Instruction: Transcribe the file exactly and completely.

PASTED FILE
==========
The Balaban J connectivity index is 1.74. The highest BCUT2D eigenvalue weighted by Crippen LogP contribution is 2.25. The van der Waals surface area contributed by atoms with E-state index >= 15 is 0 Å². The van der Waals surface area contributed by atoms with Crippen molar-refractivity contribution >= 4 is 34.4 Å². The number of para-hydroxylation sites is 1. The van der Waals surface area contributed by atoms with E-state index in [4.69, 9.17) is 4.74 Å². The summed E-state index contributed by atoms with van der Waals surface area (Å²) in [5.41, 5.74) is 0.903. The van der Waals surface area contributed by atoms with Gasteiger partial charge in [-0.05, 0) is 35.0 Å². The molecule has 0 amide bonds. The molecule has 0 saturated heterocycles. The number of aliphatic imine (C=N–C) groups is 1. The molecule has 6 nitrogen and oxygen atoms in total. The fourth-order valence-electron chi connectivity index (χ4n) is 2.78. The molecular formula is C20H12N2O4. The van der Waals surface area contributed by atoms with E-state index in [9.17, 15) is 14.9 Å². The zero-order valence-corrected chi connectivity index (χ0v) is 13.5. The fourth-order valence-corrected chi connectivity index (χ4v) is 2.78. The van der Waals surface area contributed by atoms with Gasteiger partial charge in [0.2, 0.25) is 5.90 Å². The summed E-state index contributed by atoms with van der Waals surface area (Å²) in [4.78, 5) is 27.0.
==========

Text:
The Balaban J connectivity index is 1.74. The highest BCUT2D eigenvalue weighted by Crippen LogP contribution is 2.25. The van der Waals surface area contributed by atoms with E-state index >= 15 is 0 Å². The van der Waals surface area contributed by atoms with Crippen molar-refractivity contribution >= 4 is 34.4 Å². The number of para-hydroxylation sites is 1. The van der Waals surface area contributed by atoms with E-state index in [4.69, 9.17) is 4.74 Å². The summed E-state index contributed by atoms with van der Waals surface area (Å²) in [5.41, 5.74) is 0.903. The van der Waals surface area contributed by atoms with Gasteiger partial charge in [-0.05, 0) is 35.0 Å². The molecule has 0 amide bonds. The molecule has 0 saturated heterocycles. The number of aliphatic imine (C=N–C) groups is 1. The molecule has 6 nitrogen and oxygen atoms in total. The fourth-order valence-electron chi connectivity index (χ4n) is 2.78. The molecular formula is C20H12N2O4. The van der Waals surface area contributed by atoms with E-state index in [9.17, 15) is 14.9 Å². The zero-order valence-corrected chi connectivity index (χ0v) is 13.5. The fourth-order valence-corrected chi connectivity index (χ4v) is 2.78. The van der Waals surface area contributed by atoms with Gasteiger partial charge in [0.2, 0.25) is 5.90 Å². The summed E-state index contributed by atoms with van der Waals surface area (Å²) in [4.78, 5) is 27.0.